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06 Nov 2023


Delphine Deschaux-Dutard explores whether Russia’s war on Ukraine has led to deeper EU integration in defence, highlighting that while new collective tools have been developed this does not yet constitute a collective vision of the EU’s strategic role.

Since 24 February 2022, the return of conventional warfare to the European continent has raised the question of Europeans’ ability to develop a substantial European defence policy. While it is certainly true that European defence policy within the EU – namely the Common Security and Defence Policy or CSDP – has mainly progressed through crises in the last decades, the war in Ukraine represents a test-case for the trajectory of this policy area.

Some analysts see every crisis as an opportunity for European integration, but how far has the war in Ukraine has been a catalyst for a deeper EU integration in defence?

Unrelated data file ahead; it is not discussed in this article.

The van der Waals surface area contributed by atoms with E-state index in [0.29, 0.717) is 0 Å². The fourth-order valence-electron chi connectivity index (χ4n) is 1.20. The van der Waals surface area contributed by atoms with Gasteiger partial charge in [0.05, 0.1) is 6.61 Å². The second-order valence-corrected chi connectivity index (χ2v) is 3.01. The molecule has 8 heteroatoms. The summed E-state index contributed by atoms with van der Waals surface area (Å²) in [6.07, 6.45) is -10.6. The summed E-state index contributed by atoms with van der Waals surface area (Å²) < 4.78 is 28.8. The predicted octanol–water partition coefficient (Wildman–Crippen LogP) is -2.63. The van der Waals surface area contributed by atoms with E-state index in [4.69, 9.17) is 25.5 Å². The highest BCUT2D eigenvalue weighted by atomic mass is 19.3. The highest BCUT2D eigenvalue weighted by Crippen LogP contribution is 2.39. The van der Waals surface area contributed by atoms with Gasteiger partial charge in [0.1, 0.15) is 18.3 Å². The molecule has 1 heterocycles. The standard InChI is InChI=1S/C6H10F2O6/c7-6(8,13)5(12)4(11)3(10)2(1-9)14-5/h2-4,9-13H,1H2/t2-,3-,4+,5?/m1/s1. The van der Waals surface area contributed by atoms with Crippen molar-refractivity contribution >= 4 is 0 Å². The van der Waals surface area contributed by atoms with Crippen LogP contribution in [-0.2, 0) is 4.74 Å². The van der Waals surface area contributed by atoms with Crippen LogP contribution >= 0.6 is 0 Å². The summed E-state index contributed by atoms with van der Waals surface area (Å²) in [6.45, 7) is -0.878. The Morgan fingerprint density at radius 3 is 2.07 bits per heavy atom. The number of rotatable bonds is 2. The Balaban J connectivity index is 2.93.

Defence does not fall within EU competence. This means that since its launching in 1999 and its reinforcement through the Lisbon Treaty in 2007, CSDP has been ruled by intergovernmentalism: EU member states take decisions following the unanimity rule, whereby they all must agree. Therefore neither the Commission, nor the European Parliament, have typically played a significant role within European defence policy until recently.

Looking at the impact of the war in Ukraine and the geopolitical developments that have confronted the EU in recent months, two things are striking: on the one hand, the ability to mobilise existing instruments, such as sanctions or the European Peace Facility, rapidly and collectively, and on the other hand the development of tools by the European Commission in the field of defence.